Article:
So if you find yourself in a negative head space, don’t beat yourself up. It’s perfectly normal.

But it’s also not good to stay there.  Negativity can harm your physical and mental health, kill your motivation, and wreck your social life.  Here are some tips from the articles that can help.

  • Don’t ruminate on negative experiences or circumstances.  You’ll get stuck in a loop. And don’t tell yourself just to “think positively”. That will only make you feel worse. Instead, focus on what can you can do to make the circumstances better, avoid repeating the experience, and move past it.
  • Savor positive experiences.  Tell people about them. Play them over and over in your head. If it takes up to 10 positive experiences to outweigh a negative one, then maybe spending 10 times more energy thinking about them will help!
  • Limit your exposure to negative people.  Negativity is too contagious, and too toxic!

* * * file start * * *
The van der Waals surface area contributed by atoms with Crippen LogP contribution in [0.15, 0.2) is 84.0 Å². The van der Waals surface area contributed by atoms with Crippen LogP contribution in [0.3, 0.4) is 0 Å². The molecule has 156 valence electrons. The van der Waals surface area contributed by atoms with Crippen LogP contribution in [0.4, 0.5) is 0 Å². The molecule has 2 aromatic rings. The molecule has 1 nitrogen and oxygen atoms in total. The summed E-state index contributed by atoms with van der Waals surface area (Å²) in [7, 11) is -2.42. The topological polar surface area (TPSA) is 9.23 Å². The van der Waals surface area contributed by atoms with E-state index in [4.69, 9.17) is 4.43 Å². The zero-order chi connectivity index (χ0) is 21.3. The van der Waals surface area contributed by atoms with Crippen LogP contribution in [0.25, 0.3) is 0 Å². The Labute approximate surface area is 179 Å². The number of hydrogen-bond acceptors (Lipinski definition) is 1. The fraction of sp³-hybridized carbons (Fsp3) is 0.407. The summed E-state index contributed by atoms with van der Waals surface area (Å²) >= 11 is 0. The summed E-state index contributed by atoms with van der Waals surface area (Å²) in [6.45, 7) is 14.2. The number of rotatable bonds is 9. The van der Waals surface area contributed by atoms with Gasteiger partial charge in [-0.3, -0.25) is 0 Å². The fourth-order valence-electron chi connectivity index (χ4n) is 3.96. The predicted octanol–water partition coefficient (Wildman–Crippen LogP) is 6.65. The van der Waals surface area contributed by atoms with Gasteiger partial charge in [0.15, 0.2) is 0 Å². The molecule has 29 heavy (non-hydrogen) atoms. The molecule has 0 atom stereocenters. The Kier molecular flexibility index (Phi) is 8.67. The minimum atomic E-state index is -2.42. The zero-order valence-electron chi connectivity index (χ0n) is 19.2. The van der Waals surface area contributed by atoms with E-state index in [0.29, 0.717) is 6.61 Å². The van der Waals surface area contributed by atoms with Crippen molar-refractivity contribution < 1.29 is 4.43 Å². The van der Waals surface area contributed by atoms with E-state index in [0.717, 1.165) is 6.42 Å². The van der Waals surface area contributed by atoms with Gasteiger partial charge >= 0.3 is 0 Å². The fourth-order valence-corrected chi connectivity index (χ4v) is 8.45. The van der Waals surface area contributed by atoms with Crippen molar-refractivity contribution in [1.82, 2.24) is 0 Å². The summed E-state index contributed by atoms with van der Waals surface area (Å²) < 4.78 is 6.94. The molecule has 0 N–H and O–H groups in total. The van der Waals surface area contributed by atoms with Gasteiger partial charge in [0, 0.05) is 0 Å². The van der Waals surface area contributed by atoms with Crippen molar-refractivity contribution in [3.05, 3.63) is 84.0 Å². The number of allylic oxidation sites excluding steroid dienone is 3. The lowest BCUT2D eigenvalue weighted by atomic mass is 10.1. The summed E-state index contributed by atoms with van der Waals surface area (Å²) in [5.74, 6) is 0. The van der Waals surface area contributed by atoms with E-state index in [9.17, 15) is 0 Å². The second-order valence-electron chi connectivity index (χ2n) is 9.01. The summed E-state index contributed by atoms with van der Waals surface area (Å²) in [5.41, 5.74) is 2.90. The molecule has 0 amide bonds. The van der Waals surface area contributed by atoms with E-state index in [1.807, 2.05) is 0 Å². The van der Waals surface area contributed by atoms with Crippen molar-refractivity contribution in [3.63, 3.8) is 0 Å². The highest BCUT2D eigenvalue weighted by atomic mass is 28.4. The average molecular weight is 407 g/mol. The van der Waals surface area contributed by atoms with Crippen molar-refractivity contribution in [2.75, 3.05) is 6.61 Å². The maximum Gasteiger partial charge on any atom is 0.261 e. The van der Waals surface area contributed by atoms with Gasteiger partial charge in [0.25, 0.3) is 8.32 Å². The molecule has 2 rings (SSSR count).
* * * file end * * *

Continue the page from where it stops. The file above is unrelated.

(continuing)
It may not be easy, but Victor is right. We DO have the freedom to choose our own way!


Two really helpful articles on this topic are:

Our Brain’s Negative Bias

7 Ways to Deal With Negative Thoughts


Be Noteworthy, Not Normal

What is “normal”? For years I believed that a normal person is one who does not need extra help. As a diverse thinker I have needed a lot of extra help. The equation was simple: I need extra help, therefore I am not normal.  And therefore, I am worth less. Only broken things need to be fixed.